A funny question arrived in the inbox yesterday, and it reminded me to get on here and post another entry. The questioner wondered if I’m undercutting some of my training business by giving out GD&T tips and explanations via this blog.
Not at all. GD&T is not a secret society! It’s a very useful language and the more people that know it, the better. By explaining some of the symbology here on the blog, we hope to do two things: educate people, especially those that need assistance with a specific topic; and at the same time, generate interest in our complete GD&T seminars (wink). So it is possible to be helpful and advertise at the same time! Here’s today’s GD&T “secret”: the tangent plane modifier:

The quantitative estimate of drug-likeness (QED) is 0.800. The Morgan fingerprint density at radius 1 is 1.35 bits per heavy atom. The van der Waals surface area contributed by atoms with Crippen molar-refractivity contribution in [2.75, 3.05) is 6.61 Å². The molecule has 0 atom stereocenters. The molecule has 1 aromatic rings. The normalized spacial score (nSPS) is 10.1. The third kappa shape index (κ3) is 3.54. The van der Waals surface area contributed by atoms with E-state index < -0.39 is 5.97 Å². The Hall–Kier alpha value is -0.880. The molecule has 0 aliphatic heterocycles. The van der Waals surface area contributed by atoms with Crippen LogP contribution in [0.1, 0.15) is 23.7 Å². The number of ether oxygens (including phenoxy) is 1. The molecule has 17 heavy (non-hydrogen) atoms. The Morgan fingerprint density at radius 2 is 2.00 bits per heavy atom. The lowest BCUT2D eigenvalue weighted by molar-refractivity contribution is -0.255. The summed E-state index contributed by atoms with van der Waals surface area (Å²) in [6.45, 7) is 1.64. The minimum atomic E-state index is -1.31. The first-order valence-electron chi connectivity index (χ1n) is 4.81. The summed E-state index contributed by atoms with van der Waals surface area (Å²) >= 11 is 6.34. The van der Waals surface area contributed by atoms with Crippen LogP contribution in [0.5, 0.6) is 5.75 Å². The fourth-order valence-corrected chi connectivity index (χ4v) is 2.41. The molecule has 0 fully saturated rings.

First, a review of the parallelism symbol in general. The top of this block is to be parallel to datum A within .006 inches (notice that the distance between the top and bottom is a separate, more generous tolerance). Regular parallelism, without the T symbol, would require all points across the top to be within our zone of .006.
But the T symbol changes things — instead of controlling every point across the top surface, now it says that the “tangent plane” formed across the top surface must be parallel within .006. This imaginary tangent plane is formed by the highest points only:
Thus, the tangent plane modifier is loosening the parallelism idea because we ignore the valleys, or low points! (Of course, the low points cannot dip below 4.405 because of the height requirement.) Tangent plane makes sense for a mating surface whose counterpart only feels the high points anyway. The T symbol can be used with parallelism, angularity, or perpendicularity when those are applied to surfaces.
So there’s another GD&T secret out of the bag.